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Nature. 1993 Feb 18;361(6413):645-7.

Drug assay using antibody mimics made by molecular imprinting.

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  • 1Department of Pure and Applied Biochemistry, University of Lund, Sweden.

Abstract

Ligand-binding assays are used for determination of minute amounts of substances in the bloodstream. Such assays require a receptor that specifically binds the substance of interest. The receptor used is often an antibody, but antibodies require special handling and a costly production procedure. We have used molecular imprinting, a method for creating selective recognition sites in synthetic polymers, to prepare polymers that mimic antibody combining sites. Molecular imprints made against theophylline and diazepam showed strong binding and cross-reactivity profiles similar to those of antibodies. Here we describe a new radiolabelled ligand-binding assay, the molecularly imprinted sorbent assay, which uses antibody mimics. This assay accurately measures drug levels in human serum, with results comparable to those obtained using a well established immunoassay technique. Antibody mimics, which are stable and readily prepared by molecular imprinting, may provide a useful general alternative to antibodies.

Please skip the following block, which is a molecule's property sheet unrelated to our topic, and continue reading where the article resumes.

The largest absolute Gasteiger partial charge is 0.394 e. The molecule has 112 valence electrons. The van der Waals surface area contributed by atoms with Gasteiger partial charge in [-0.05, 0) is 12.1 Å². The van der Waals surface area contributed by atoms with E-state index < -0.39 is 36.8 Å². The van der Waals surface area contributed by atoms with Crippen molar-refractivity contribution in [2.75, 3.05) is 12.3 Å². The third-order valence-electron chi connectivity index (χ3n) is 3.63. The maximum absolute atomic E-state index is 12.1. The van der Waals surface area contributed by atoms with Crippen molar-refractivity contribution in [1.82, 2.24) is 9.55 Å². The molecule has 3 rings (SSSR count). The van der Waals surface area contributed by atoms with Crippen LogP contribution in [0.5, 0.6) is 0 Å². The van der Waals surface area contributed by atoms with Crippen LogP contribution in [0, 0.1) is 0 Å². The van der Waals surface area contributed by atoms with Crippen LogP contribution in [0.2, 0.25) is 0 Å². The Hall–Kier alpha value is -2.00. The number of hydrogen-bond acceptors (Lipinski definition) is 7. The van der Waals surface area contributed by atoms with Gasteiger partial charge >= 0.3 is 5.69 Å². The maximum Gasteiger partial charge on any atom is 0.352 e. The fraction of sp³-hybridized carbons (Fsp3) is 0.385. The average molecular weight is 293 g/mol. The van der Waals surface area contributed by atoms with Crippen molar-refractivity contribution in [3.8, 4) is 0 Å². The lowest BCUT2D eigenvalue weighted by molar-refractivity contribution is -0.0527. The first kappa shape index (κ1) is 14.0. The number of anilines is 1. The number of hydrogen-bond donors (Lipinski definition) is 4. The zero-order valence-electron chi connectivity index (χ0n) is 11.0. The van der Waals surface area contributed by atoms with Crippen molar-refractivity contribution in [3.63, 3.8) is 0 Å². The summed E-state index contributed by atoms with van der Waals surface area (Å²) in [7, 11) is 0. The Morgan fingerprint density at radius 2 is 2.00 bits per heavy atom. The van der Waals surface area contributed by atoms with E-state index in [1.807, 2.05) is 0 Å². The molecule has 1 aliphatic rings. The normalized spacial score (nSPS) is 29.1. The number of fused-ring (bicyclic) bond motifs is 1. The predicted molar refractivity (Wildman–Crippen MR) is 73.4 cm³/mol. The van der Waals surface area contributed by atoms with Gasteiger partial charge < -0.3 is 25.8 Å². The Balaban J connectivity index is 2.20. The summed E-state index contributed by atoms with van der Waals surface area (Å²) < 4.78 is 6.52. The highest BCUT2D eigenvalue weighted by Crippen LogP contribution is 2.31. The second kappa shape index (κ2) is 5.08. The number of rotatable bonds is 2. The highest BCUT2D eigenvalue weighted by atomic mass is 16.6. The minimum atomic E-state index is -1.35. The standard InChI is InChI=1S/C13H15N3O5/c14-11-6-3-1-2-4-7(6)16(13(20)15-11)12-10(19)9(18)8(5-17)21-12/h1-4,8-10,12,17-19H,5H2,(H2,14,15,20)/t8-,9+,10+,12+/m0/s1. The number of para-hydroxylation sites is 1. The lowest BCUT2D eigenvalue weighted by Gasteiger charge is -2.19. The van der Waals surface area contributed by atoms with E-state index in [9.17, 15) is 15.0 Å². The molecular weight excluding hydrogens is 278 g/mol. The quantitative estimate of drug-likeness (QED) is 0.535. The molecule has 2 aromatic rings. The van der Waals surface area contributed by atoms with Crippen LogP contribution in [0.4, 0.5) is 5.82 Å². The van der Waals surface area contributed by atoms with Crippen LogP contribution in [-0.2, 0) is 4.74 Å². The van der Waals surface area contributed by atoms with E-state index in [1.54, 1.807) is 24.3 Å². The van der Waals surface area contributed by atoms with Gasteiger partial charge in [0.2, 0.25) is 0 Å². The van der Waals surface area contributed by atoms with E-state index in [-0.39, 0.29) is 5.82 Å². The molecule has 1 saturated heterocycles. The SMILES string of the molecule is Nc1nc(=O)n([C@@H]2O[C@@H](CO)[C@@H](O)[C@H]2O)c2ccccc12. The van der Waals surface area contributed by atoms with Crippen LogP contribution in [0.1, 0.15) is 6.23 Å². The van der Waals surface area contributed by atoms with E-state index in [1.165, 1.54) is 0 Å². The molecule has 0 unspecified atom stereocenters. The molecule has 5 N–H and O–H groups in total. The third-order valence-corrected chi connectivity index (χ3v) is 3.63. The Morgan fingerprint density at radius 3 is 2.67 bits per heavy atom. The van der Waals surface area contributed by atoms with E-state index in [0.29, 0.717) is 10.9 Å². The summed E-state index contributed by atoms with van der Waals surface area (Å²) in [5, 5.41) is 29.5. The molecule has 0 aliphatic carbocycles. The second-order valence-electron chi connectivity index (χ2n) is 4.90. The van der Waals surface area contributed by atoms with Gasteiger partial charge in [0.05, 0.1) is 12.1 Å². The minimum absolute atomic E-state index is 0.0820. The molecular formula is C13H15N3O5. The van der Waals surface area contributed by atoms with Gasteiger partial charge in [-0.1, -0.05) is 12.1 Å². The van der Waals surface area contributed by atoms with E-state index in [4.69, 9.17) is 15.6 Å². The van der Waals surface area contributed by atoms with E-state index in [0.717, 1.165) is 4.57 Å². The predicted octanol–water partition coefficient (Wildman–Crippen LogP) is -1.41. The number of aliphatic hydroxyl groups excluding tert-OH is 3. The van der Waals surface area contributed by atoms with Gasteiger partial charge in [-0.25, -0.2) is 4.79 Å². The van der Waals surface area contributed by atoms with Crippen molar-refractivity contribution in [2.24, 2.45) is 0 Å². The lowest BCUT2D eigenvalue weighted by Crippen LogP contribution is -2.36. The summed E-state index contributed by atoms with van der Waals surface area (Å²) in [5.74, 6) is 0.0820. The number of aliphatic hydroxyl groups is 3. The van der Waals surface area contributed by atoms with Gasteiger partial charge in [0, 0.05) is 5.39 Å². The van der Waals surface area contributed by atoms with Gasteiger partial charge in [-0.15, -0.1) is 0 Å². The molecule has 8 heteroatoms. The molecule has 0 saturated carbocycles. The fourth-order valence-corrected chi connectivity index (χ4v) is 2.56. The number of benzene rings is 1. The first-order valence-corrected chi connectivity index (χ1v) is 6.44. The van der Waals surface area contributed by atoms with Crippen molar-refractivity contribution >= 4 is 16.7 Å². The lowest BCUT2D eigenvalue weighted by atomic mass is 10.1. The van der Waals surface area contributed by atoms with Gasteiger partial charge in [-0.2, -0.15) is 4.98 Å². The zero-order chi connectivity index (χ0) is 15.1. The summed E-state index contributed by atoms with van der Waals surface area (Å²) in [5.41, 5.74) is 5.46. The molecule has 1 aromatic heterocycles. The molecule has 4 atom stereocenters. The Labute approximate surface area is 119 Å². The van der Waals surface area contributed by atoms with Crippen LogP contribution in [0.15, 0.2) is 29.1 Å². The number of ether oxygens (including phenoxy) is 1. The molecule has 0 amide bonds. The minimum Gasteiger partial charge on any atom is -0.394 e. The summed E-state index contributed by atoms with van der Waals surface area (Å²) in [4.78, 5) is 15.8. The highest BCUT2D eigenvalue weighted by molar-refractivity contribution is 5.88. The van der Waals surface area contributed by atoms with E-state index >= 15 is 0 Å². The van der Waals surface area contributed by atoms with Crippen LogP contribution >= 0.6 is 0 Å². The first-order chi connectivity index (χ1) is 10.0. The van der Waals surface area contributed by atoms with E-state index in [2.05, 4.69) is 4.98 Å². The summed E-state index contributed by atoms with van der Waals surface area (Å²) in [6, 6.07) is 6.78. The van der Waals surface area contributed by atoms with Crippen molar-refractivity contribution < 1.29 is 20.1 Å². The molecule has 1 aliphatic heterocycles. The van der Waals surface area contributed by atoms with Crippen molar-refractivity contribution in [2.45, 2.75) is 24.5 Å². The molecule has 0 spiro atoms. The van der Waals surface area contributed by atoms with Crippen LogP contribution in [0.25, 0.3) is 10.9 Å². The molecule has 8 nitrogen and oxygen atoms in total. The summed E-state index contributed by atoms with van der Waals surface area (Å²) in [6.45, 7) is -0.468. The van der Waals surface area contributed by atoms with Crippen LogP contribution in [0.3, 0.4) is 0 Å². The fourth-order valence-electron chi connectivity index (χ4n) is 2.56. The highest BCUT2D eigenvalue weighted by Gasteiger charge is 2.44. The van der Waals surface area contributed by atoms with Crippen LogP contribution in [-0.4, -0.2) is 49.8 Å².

PMID:
8437624
[PubMed - indexed for MEDLINE]
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